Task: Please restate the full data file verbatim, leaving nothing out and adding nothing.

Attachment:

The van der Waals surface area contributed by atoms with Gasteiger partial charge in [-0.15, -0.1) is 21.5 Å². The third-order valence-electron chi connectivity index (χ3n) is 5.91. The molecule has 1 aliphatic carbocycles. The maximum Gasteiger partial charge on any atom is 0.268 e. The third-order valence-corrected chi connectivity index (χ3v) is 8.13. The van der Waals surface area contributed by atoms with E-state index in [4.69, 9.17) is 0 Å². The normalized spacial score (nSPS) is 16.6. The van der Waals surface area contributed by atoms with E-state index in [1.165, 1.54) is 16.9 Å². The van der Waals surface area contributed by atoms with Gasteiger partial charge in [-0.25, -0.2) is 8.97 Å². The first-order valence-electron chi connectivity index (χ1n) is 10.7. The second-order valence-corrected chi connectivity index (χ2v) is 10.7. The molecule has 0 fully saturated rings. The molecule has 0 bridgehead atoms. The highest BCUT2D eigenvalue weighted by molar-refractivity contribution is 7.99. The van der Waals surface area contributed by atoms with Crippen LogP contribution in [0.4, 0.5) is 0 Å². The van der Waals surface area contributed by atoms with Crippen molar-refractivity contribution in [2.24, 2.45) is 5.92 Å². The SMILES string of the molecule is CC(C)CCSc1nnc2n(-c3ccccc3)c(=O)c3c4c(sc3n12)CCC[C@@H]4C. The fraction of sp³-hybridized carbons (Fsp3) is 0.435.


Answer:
The van der Waals surface area contributed by atoms with Gasteiger partial charge in [-0.15, -0.1) is 21.5 Å². The third-order valence-electron chi connectivity index (χ3n) is 5.91. The molecule has 1 aliphatic carbocycles. The maximum Gasteiger partial charge on any atom is 0.268 e. The third-order valence-corrected chi connectivity index (χ3v) is 8.13. The van der Waals surface area contributed by atoms with E-state index in [4.69, 9.17) is 0 Å². The normalized spacial score (nSPS) is 16.6. The van der Waals surface area contributed by atoms with E-state index in [1.165, 1.54) is 16.9 Å². The van der Waals surface area contributed by atoms with Gasteiger partial charge in [-0.25, -0.2) is 8.97 Å². The first-order valence-electron chi connectivity index (χ1n) is 10.7. The second-order valence-corrected chi connectivity index (χ2v) is 10.7. The molecule has 0 fully saturated rings. The molecule has 0 bridgehead atoms. The highest BCUT2D eigenvalue weighted by molar-refractivity contribution is 7.99. The van der Waals surface area contributed by atoms with Crippen LogP contribution in [0.4, 0.5) is 0 Å². The van der Waals surface area contributed by atoms with Crippen molar-refractivity contribution in [2.24, 2.45) is 5.92 Å². The SMILES string of the molecule is CC(C)CCSc1nnc2n(-c3ccccc3)c(=O)c3c4c(sc3n12)CCC[C@@H]4C. The fraction of sp³-hybridized carbons (Fsp3) is 0.435.